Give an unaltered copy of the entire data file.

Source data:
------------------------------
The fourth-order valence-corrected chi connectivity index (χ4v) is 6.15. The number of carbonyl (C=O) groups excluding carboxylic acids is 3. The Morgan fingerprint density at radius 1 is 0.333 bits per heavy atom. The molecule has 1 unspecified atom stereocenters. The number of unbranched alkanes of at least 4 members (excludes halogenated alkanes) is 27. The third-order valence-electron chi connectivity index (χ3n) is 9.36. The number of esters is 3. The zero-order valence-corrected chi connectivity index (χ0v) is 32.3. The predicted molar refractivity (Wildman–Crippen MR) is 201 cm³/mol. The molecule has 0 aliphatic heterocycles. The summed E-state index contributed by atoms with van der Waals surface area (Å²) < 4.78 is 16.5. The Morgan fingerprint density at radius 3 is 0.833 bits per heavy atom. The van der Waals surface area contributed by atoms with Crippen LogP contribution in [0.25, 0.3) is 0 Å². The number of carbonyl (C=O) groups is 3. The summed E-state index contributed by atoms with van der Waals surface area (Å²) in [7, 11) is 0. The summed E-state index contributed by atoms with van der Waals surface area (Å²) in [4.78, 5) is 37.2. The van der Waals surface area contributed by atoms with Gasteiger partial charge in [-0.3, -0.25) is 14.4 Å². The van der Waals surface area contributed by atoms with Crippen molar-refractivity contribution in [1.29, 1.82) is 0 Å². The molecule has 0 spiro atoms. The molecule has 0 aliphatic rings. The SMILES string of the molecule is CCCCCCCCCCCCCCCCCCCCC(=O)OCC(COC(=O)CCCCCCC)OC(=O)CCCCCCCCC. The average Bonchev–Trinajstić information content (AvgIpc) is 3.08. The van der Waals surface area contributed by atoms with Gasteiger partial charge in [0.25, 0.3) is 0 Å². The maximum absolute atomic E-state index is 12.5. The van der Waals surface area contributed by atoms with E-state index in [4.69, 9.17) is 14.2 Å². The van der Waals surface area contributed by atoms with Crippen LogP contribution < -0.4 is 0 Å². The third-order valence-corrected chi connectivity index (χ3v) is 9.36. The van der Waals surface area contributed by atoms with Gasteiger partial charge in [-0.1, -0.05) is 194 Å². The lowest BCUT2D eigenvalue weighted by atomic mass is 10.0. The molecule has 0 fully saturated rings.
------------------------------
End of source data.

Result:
The fourth-order valence-corrected chi connectivity index (χ4v) is 6.15. The number of carbonyl (C=O) groups excluding carboxylic acids is 3. The Morgan fingerprint density at radius 1 is 0.333 bits per heavy atom. The molecule has 1 unspecified atom stereocenters. The number of unbranched alkanes of at least 4 members (excludes halogenated alkanes) is 27. The third-order valence-electron chi connectivity index (χ3n) is 9.36. The number of esters is 3. The zero-order valence-corrected chi connectivity index (χ0v) is 32.3. The predicted molar refractivity (Wildman–Crippen MR) is 201 cm³/mol. The molecule has 0 aliphatic heterocycles. The summed E-state index contributed by atoms with van der Waals surface area (Å²) < 4.78 is 16.5. The Morgan fingerprint density at radius 3 is 0.833 bits per heavy atom. The van der Waals surface area contributed by atoms with Crippen LogP contribution in [0.25, 0.3) is 0 Å². The number of carbonyl (C=O) groups is 3. The summed E-state index contributed by atoms with van der Waals surface area (Å²) in [7, 11) is 0. The summed E-state index contributed by atoms with van der Waals surface area (Å²) in [4.78, 5) is 37.2. The van der Waals surface area contributed by atoms with Gasteiger partial charge in [-0.3, -0.25) is 14.4 Å². The van der Waals surface area contributed by atoms with Crippen molar-refractivity contribution in [1.29, 1.82) is 0 Å². The molecule has 0 spiro atoms. The molecule has 0 aliphatic rings. The SMILES string of the molecule is CCCCCCCCCCCCCCCCCCCCC(=O)OCC(COC(=O)CCCCCCC)OC(=O)CCCCCCCCC. The average Bonchev–Trinajstić information content (AvgIpc) is 3.08. The van der Waals surface area contributed by atoms with Gasteiger partial charge in [0.25, 0.3) is 0 Å². The maximum absolute atomic E-state index is 12.5. The van der Waals surface area contributed by atoms with E-state index in [4.69, 9.17) is 14.2 Å². The van der Waals surface area contributed by atoms with Crippen LogP contribution < -0.4 is 0 Å². The third-order valence-corrected chi connectivity index (χ3v) is 9.36. The van der Waals surface area contributed by atoms with Gasteiger partial charge in [-0.1, -0.05) is 194 Å². The lowest BCUT2D eigenvalue weighted by atomic mass is 10.0. The molecule has 0 fully saturated rings.